Those Suffering with IBS Have Vitamin D Deficiency

Those Suffering with IBS Have Vitamin D Deficiency | HealthSoul

New research has shown that many of those suffering from IBS also have vitamin D deficiency. Lack of vitamin D has also been strongly linked to a variety of systemic disorders. As the vast majority of vitamin D is derived from the sun, and more and more of the population in Western countries spend the majority of their time indoors, it’s not surprising that vitamin D deficiency is becoming common.

What is IBS?

IBS, or irritable bowel syndrome, is a poorly understood gastrointestinal disorder characterized by abnormal bowel function. There is currently no identified single cause and no concrete cure. Symptoms include stomach pain, bloating, cramps, excessive flatulence, diarrhea, and constipation. The syndrome primarily affects people between the ages of 14 and 60 and it often affects women more than men. IBS can range in severity from mildly annoying to completely life-disrupting. Sufferers often report feelings of anxiety and depression over managing their bowel habits. They may also experience a loss of appetite as eating will eventually lead to uncomfortable symptoms.

Treatments for IBS

Because this syndrome is so poorly understood, treatments have ranged from dietary changes to medication, therapies, and exercise. Treating IBS can often seem like an exercise in trial and error. Some examples of medications used include laxatives, anti-diarrhea pills, nerve pain medication, antibiotics, and various supplements. Patients may be told to increase the fiber in their diets, take relaxation and stress management classes, and get more physical exercise. Sometimes patients make extreme changes to their diets, cutting out all foods that might be irritating. Often there is a link between lactose-intolerance and IBS, which leads patients to cut out dairy. As dairy is one of the other prime sources of vitamin D other than the sun, this also helps explain the lack of vitamin D in IBS sufferers.

Treatment of IBS

Vitamin D Deficiency

As previously mentioned, one of the main reasons for vitamin D deficiency is lack of sunlight. IBS is more common in Western countries where a large portion of the population works indoors, and people who are outdoors often using a lot of sunscreens. The biggest source of vitamin D is found in the ultraviolet B rays from the sun. Lack of vitamin D can cause muscle aches, weakness, twitching, light-headedness, periodontitis, and depression. People who take vitamin D supplements often report a better feeling of wellbeing, increased immune function, better bone health, and an improved mental state. Lack of vitamin D has previously been shown to increase the risk of colorectal cancer and inflammatory bowel disease.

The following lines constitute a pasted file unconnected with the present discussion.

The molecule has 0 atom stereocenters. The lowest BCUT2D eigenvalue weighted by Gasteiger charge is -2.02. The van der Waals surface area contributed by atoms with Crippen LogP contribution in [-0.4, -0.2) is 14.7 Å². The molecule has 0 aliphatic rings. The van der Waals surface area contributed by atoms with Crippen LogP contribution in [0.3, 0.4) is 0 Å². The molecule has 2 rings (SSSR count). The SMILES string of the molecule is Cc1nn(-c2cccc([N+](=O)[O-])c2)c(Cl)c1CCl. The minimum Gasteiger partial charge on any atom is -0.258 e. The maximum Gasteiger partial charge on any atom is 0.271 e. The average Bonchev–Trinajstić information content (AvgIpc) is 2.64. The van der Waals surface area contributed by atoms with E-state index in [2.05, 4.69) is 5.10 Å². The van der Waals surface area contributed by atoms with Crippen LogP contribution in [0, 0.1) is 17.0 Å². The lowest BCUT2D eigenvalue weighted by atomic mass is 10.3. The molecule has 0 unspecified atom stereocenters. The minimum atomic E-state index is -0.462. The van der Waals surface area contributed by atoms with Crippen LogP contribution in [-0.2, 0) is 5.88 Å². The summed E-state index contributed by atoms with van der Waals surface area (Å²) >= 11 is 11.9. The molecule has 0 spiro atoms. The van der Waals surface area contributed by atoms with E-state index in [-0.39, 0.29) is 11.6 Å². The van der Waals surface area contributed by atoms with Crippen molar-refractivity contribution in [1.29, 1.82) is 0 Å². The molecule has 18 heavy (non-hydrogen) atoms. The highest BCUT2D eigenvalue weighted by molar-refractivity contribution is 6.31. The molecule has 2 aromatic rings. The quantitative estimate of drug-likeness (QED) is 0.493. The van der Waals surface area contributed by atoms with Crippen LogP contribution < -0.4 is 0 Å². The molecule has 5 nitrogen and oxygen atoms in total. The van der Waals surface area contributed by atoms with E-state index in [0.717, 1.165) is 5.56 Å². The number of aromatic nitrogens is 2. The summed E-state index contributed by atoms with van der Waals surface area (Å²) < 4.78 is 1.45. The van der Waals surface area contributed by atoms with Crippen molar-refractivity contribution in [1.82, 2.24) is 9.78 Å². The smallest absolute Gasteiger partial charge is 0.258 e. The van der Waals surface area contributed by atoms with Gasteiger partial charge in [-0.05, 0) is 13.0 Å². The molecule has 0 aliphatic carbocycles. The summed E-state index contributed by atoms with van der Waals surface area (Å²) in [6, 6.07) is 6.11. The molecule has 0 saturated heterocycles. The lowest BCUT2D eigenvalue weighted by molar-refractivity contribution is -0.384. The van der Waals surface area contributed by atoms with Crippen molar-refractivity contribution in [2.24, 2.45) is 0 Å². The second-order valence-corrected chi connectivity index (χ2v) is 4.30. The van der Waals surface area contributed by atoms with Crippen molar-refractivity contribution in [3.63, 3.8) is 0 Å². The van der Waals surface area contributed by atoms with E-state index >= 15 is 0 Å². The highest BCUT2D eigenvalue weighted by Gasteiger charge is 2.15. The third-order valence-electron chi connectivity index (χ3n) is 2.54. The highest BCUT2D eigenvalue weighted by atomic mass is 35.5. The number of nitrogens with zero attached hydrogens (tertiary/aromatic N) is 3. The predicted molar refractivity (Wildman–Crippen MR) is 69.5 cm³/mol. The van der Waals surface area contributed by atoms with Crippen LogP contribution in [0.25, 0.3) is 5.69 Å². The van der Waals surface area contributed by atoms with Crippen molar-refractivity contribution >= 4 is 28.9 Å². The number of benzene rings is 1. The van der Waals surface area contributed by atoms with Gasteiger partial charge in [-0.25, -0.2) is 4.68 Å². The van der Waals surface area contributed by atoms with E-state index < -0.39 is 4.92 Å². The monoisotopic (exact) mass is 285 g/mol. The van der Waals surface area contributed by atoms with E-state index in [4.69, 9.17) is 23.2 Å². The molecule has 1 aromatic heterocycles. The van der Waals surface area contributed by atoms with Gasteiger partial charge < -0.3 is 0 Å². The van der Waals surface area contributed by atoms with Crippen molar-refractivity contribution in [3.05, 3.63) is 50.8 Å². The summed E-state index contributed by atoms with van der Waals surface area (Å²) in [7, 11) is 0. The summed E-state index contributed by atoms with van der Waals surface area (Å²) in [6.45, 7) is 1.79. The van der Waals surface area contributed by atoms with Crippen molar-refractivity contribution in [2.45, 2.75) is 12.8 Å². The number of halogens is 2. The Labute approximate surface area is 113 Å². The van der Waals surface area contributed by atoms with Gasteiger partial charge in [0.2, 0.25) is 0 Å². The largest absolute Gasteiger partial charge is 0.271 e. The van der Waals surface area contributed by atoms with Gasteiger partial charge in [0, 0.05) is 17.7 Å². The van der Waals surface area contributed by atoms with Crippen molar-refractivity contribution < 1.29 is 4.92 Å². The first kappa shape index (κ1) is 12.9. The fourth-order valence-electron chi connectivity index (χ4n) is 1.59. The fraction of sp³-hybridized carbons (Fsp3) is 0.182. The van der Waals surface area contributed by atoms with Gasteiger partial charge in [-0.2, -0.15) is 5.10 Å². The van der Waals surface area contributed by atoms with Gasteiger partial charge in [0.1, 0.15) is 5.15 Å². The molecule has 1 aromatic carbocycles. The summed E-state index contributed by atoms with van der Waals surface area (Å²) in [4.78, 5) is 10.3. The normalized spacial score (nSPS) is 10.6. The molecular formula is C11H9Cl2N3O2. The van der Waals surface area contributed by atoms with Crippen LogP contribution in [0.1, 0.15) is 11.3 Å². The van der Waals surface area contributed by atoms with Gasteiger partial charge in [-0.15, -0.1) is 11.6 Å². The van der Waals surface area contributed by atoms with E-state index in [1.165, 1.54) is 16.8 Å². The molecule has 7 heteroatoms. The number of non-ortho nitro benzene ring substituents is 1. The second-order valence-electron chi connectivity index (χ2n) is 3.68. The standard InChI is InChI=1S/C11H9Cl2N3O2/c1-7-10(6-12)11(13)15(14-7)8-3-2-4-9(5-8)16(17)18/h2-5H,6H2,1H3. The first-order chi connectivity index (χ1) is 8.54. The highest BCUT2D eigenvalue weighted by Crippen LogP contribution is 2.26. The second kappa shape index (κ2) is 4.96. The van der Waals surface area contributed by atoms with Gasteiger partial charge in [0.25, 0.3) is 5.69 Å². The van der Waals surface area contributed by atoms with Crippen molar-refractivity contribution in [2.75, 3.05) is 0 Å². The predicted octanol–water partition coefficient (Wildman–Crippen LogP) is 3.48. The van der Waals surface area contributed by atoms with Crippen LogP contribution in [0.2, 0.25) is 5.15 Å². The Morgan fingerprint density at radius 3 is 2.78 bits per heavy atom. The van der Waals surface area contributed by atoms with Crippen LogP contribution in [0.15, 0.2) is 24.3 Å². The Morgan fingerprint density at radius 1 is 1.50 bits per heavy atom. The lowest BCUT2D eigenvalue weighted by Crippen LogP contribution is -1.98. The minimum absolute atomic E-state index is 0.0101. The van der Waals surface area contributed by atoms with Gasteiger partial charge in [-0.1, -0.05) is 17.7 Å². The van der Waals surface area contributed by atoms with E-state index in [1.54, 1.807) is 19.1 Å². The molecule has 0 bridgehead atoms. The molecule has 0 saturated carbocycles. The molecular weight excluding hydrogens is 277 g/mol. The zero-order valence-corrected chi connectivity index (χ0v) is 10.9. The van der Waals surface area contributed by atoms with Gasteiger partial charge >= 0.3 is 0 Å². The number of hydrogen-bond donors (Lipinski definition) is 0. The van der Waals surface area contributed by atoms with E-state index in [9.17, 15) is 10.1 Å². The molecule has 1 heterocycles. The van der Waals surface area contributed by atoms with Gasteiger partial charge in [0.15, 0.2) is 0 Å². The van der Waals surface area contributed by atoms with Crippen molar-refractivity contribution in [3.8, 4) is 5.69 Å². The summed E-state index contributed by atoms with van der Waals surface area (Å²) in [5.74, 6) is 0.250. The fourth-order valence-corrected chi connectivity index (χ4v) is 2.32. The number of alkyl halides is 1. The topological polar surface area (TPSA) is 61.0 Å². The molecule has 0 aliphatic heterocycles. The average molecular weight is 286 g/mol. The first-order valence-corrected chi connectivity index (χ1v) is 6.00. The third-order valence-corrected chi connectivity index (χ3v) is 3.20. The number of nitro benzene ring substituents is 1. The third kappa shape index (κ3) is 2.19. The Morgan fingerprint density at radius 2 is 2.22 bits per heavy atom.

How Vitamin D Helps

People with IBS often experience malabsorption, which can further decrease vitamin D levels. IBS may be related to abnormal immune system function and one of the main roles of vitamin D is to facilitate the normal function of the immune system. It also helps the body properly absorb calcium. As there are few foods that naturally contain vitamin D, supplements are the best way to boost your vitamin D levels and maintain them.

Additional Resources:

  • “Vitamin D Deficiency in Patients with Irritable Bowel Syndrome: Does it Exist?” Yasir Khayyat, and Suzan Attar. Oman Med J. 2015 Mar; 30(2): 115–118. DOI: 10.5001/omj.2015.25
  • “Vitamin D status in irritable bowel syndrome and the impact of supplementation on symptoms: what do we know and what do we need to know?” Claire E. Williams, Elizabeth A. Williams & Bernard M. Corfe. European Journal of Clinical Nutrition (2018) DOI:10.1038/s41430-017-0064-z